A letter (copy appended) was sent to all members of the Stakeholder Committee asking them to contact colleagues in an attempt to get more individuals and organizations to sign on as Parties to the GCOOS Memorandum of Agreement. That activity is currently underway so it is too early to provide an indication of its success.

Having come to the conclusion that the Stakeholder and Education Councils of GCOOS need to work closely together and have most of their objectives in common, it may be time for the Board to consider whether it is necessary or even desirable to have two such bodies or if some streamlining might occur if the two are combined. Engaging stakeholders involves extension and education if those individuals and groups are going to become advocates for GCOOS. If there are situations where it seems appropriate, ad hoc subcommittees of the new Council could be developed.

Robert R. Stickney, Chair
Stakeholder Council

Copy of letter to GCOOS Stakeholder Committee members

Dear _____,

On behalf of the Board of Directors of the Gulf of Mexico Coastal Ocean Observing System-Regional Association (GCOOS-RA), I invite you and ___{Organization Name}____ to become a Party to the GCOOS-RA Memorandum of Agreement (MOA). The MOA established the GCOOS-RA in January 2005. The GCOOS-RA is committed to (1) providing integrated, remotely-sensed and in situ information about the northern Gulf of Mexico coastal region and related ecosystems in real or near real time for use by researchers, managers, military, industry, educators and others seeking to understand this coastal environment, manage ocean and littoral resources, and develop commercial uses of marine resources, data and information; (2) developing new sensor technologies; and (3) stimulating innovation and supporting commerce.

GCOOS currently has three major foci. One is to establish a data and products portal to seamlessly serve non-proprietary information to all potential users in the Gulf region. This will integrate and better utilize existing sources of measurements and products. The second is to further identify and prioritize the needs of potential users for data and data products. This will allow us to best utilize any funds available for enhancements to the current system. The third is to improve GCOOS communications, including our web site and regular newsletters. This will enable all potential stakeholders, both users and providers of information, to more easily learn about and utilize GCOOS.

If you wish to become a Party to the GCOOS MOA, please download the MOA from the website, print the MOA, and sign the final page. You may fax the final signatory page only to Worth Nowlin, Chairman of the GCOOS-RA Board of Directors, at (979) 847-8879, or you can scan the signatory page into a pdf or similar document and email to Susan Martin (srmartin@tamu.edu). Please indicate if you are signing as an individual or on behalf of an organization. I would be happy to answer any questions you may have.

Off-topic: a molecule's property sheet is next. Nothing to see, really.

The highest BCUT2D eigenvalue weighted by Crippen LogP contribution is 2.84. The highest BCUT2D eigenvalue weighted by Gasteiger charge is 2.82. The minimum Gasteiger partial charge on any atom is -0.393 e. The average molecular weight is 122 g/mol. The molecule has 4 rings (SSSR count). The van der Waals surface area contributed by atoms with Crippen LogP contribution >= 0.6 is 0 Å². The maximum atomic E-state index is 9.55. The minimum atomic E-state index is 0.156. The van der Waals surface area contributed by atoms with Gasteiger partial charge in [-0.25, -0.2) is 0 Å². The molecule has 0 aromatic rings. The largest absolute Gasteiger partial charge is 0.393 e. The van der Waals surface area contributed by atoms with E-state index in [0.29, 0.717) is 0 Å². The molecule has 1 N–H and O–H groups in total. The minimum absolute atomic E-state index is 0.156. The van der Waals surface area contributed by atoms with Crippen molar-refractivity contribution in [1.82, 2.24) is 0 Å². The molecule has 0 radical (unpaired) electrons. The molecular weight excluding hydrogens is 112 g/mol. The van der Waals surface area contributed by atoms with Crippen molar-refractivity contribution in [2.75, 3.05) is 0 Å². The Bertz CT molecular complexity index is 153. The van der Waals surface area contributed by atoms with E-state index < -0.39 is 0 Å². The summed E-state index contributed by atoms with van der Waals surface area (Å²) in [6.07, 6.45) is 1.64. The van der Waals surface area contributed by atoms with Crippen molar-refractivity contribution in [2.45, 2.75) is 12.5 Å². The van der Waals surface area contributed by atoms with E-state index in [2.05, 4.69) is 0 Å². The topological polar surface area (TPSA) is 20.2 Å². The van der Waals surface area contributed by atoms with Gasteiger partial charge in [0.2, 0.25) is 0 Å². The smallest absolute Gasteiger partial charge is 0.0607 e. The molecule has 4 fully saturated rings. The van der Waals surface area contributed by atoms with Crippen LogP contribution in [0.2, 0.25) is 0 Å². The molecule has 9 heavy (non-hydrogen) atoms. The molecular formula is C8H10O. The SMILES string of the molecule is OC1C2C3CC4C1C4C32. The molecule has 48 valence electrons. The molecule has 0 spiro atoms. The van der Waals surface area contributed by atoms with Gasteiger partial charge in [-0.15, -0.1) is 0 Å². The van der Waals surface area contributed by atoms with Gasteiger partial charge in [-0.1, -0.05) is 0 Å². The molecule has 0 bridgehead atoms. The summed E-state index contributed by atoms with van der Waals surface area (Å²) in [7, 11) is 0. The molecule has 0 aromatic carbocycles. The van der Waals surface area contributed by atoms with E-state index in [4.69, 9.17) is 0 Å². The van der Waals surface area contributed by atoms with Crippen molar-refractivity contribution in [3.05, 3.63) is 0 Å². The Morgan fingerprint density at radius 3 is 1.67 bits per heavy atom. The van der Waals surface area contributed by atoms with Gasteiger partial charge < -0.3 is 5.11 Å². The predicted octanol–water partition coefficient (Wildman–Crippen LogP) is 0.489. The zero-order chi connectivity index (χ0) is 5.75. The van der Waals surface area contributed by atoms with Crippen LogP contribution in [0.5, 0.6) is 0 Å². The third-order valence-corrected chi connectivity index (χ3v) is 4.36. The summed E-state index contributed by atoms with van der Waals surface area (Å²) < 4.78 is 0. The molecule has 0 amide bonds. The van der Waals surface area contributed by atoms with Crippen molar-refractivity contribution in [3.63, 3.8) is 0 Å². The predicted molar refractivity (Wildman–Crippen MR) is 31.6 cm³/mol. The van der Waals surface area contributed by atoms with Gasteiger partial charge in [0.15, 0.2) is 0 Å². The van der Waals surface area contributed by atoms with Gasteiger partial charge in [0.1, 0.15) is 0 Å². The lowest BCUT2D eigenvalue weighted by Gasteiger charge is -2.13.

Sincerely,
__________,
Member, GCOOS Stakeholder Council

 


 

Appendix D: Priority Actions for the GCOOS-RA

At the August 19, 2008 meeting of the GCOOS-RA Board of Directors it was agreed that the RA should set priorities on which to focus because there are more things that should be done in a perfect world than available personnel or resources can support. The following priorities have been vetted by the GCOOS-RA Board of Directors.

Priorities Completed or Underway and to be completed in 2009:

  • Complete initial interoperability with real-time tasks with local data nodes (M Howard) Done
  • Complete the GCOOS Data Portal (M Howard and A Jochens) Underway
  • Updated GCOOS data inventory (W Nowlin and S Martin) Underway
  • Complete revision of GCOOS web site (S Martin and W Nowlin) Underway
  • Improve Alabama’s participation in the RA Continuing
  • Prepare brochure and display materials for workshops (GCOOS Office) Continuing
  • Produce refined business plan (Business Model) Underway
  • Participate in relevant GOMA activities (A Jochens and C Simoniello) Underway

Priorities for 2009:

  • Increase number of Parties to the Moa
  • Actively seek out additional providers of data and products to be served through the GCOOS data portal
  • Begin adding federal data streams to the Data Portal
  • Complete initial inventory of regional products of interest (Products and Services Committee)
  • Prepare education and outreach component for new web site (C Simoniello and Education and Outreach Council)
  • Hold second HABIOS Development Workshop, Recreational Boaters Workshop for western Gulf, and Ecosystem Modeling Workshop, and prepare for Marine Transportation Workshop
  • Initiate first inter-RA Pilot Projects
  • Refine priorities for needed (enhanced or new) observing systems (Board and Observing Systems Committee)
  • Consider new sources of financial support
  • Maintain active involvement in 3-D ocean current model (RPSEA-CASE funding)
  • Maintain participation in relevant GOMA activities

Longer-term Prioriies (2010 and beyond):

  • Complete prototype GCOOS Operations Center
  • Identify funding source(s) to maintain Data Portal/Operations Center
  • Hold third HABIOS Development Workshop, Marine Transportation Workshop, and Urban Planning and Development Workshop to refine Integrated User Requirements
  • Formulate initial Integrated User Requirements
  • Perform gap analysis using operating system inventory and Integrated User Requirements
  • Continue planning and implementing Pilot Projects with focus on those agreed to jointly by GCOOS-RA, SECOORA, and CaRA
  • Install HF Radar system along the coast
  • Develop additional sources of financial support